By Tamara Pupic
E7 is a mentorship platform to equip young women aged 18 to 25 with the necessary skills to unlock their potential and positively impact their communities
Aida Al Busaidy, our latest Entrepreneur of the Week, is a co-founder of the E7 Daughters of the Emirates project, a leadership programme developed by Promise of a Generation (POAG), a UAE-based community forum.
E7 is a mentorship platform to equip young women aged 18 to 25 with the necessary skills to unlock their potential and positively impact their communities.
It kicked off in April last year when a group of young women from each of the UAE’s seven Emirates gathered in Dubai for the first annual Emirates NBD E7 Banat al Emarat- Daughters of the Emirates summit.
“E7 stems out of POAG which established itself as an open majlis for all,” says Al Busaidy. “In its second year, the format of E7 changed to have multiple mentors coaching multiple girls. It has seen a huge growth in young women who are being encouraged to take on more challenges, grow, change perspectives, and create something on their own.”
Following a year-long training, carefully matched teams of young women pitch their project ideas before a panel of judges, with the winners being provided with guidance and support to make a positive impact on the community.
“What we did discover is that there is a lack of mentorship in the region. The youth today need a support system that helps to boost their confidence,” adds Al Busaidy. “We also realise that the youth today look more into social media to build their ideas or even promote them, and to create a holistic approach for a business proposition, in which every element from strategy and budgeting to marketing and resourcing plays an equally important role.”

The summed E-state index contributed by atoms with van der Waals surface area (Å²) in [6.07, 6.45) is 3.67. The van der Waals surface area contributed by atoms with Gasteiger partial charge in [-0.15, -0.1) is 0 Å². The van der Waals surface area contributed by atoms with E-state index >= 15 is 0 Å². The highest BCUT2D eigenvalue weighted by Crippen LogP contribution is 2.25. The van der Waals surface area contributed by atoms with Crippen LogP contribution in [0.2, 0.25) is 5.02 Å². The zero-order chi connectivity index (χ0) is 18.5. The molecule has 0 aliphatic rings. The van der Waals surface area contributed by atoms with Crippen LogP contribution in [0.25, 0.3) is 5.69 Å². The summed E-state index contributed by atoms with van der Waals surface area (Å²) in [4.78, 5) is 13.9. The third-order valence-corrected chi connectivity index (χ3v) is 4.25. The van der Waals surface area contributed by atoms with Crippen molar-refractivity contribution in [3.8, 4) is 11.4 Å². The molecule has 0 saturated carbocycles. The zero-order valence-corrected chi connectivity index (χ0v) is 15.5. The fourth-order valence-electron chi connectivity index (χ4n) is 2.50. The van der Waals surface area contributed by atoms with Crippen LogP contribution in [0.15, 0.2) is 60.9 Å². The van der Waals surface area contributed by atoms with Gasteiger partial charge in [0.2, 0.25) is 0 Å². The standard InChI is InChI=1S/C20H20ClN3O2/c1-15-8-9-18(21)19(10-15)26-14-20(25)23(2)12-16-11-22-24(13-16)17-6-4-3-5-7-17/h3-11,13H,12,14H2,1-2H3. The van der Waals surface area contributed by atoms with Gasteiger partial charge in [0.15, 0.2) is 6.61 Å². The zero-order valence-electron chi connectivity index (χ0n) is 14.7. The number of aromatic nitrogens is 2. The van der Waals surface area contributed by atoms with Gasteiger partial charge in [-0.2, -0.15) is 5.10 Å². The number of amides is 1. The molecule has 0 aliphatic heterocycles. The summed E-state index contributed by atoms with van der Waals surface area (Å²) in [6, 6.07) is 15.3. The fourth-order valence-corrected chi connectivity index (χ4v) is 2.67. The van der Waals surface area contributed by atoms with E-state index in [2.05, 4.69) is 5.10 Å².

The E7 initiative recently graduated its 2016 class where nine winning community projects received seed funding from Emirates NBD.
Speaking about the entrepreneurial bug spreading across the UAE, Al Busaidy says: “Being an entrepreneur is not a win-win situation all the time. In order to win you need to falter a few times as well. Some of the well-known entrepreneurs started with nothing, working off a few loans out of a garage and at low cost to reach the first consumer.
“Today, most people who consider becoming an entrepreneur already have a big support system, with family, money, education, a job, so they see success in all that.
“However, when it comes to starting a business, you do not see an immediate success, and that is the beauty of it. It is in constant learning because the market is always changing, consumers are finding new ways to purchase items. Do not let these things bother you.
“And finally, find a unique selling proposition. It might not seem successful today, but it will tomorrow.”
Al Busaidy wears many other hats. With more than a decade of experience in communications, including becoming a sought-after master of ceremonies, she has built a successful career as a senior manager of stakeholder communications at the Dubai Corporation for Tourism and Commerce Marketing (DCTCM).
Furthermore, Al Busaidy has joined Sail magazine, an English publication written solely by Emiratis, as developmental editor aiming to help young writers cultivate their unique writing voice.
When asked how she juggles her role as a mother of two boys with a wide range of her professional pursuits, she is decisive that “there is no such thing as work - life balance.”
“The key is to divide the week into the key things that need to be delivered that week. At work, it is more structured while at home it is slightly more relaxed.
“Working should be something that fulfils you as a person, grows you as an individual, helps you as a member of the community, and enhances you to contribute to something bigger than yourself.
“However, you need to be you first. Don’t worry about prioritising your schedule if your mind, body and soul have not been prioritised and do not be afraid to ask for help when you need it. Sometimes giving away tasks actually empowers you to be better.”
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